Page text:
Why is resting heart rate so important for cyclists?

Training 09/03/24 08:05 Migue A.

Years ago, when Miguel Indurain dominated cycling, many mainstream media outlets cited as a fact of the Navarrese's extraordinary qualities that his heart beat at 28 beats per minute at rest. A parameter that gives us a lot of information about the cyclist's physical condition. We explain how to use it.

Train the heart and not just the legs

Despite power training dominating the current paradigm, we still see how professional cyclists continue to use the heart rate monitor strap to monitor their heart rate. Beyond the fact that heart rate training can still be a valid tool for regulating intensity and determining the different training zones in amateur cyclists, heart rate and parameters such as variability or resting heart rate provide the coach with certain information about how the cyclist assimilates the training loads.

Today we are going to talk about resting heart rate, which is defined as the number of heartbeats per minute when we are resting. A data that is usually measured as soon as we wake up while lying in bed. Currently, with the increased precision of wristbands and activity monitors, it is possible to obtain a more precise data by knowing how low our heart rate drops during sleep.

In the general population, this value varies between 60 and 100 beats per minute, considering a higher value as tachycardia and a lower value as bradycardia from a medical point of view. In both cases, a medical evaluation is required to rule out any associated anomalies.

In the case of endurance sports, such as cycling, bradycardia is perfectly normal, associated with adaptations of the cardiovascular system to physical activity. Let's not forget that the heart is a muscle and, as such, it develops with physical activity to be more efficient. In the case of cyclists, an increase in size and strength is common in order to pump more blood with each beat. An increase in size that is associated with a decrease in heart rate.

It is not uncommon, in trained cyclists, to observe values ranging between 30 and 50 beats per minute. In any case, it is advisable, along with the usual stress test that we should perform annually to ensure the health of our heart, to accompany, at the doctor's discretion, an echocardiogram with which the doctor can assess whether the increase in heart size is in response to the body's adaptation to exercise or if it is pathological.

As you can imagine, a lower resting heart rate is usually an indicator of good cardiovascular adaptation, that is, as we increase our fitness level, the heart rate tends to decrease. However, it is not a stable parameter but also varies due to other circumstances, which can give us clues about certain aspects of training if we monitor this parameter daily.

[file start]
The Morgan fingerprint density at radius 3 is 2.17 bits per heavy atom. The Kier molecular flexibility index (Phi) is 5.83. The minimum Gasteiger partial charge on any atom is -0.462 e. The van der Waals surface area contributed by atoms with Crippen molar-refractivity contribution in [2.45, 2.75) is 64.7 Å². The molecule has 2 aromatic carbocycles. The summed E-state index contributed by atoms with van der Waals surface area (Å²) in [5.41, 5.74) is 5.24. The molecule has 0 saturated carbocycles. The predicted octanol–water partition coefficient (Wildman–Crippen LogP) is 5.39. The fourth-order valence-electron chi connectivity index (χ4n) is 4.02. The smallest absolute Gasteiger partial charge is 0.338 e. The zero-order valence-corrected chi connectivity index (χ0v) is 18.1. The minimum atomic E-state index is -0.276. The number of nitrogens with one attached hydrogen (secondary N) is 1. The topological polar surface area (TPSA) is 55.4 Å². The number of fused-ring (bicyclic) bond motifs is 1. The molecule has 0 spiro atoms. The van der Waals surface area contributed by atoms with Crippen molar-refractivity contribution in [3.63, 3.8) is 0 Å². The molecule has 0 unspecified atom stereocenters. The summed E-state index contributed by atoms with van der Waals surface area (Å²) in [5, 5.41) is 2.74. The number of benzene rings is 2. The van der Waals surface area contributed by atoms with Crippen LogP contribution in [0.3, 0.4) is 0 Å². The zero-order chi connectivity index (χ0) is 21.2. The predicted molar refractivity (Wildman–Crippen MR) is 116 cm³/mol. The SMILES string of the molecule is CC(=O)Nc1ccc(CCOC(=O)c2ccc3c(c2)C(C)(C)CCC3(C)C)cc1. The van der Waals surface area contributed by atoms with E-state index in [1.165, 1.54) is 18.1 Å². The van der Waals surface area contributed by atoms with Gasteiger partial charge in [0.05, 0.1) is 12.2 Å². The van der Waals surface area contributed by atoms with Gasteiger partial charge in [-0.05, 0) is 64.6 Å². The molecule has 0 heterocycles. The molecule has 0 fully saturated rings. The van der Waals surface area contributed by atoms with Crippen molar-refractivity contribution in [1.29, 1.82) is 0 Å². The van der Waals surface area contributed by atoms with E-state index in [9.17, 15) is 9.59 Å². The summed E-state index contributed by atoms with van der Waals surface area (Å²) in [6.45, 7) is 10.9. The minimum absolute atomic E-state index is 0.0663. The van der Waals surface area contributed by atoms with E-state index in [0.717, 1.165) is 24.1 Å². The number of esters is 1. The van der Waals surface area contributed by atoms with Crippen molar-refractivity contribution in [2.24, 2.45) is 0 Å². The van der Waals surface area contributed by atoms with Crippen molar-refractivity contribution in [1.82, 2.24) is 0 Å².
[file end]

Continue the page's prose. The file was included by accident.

When the resting heart rate increases from one day to the next, attention should be paid. It is common for it to increase after having done high-intensity training the day before, as a sign that the body has not yet recovered from the effort made. Also, if the sleep pattern is not adequate, that is, if we are not resting enough, we will observe the same effect.

If the training loads have been appropriate, this should only last a couple of days, but if the resting heart rate continues to not decrease it may be a sign that we have overdone the applied load.

It is also possible to observe an increase in resting heart rate without being associated with an increase in training load when we are sick or about to get sick, so we should take this into account when planning the next sessions to give the body extra rest and allow it to recover.

Of course, at the end of the season, when we decrease our training, according to the principle of training reversibility, our physiological parameters will also regress, including resting heart rate which will reflect an increase as we lose physical fitness.

That is why activity monitors like the Oura ring or Whoop bands have become an essential tool for coaches that allow simple and constant monitoring of the cyclist's daily activity without depending on the cyclist, as was done in the past, to check and record their resting heart rate every morning upon waking up.



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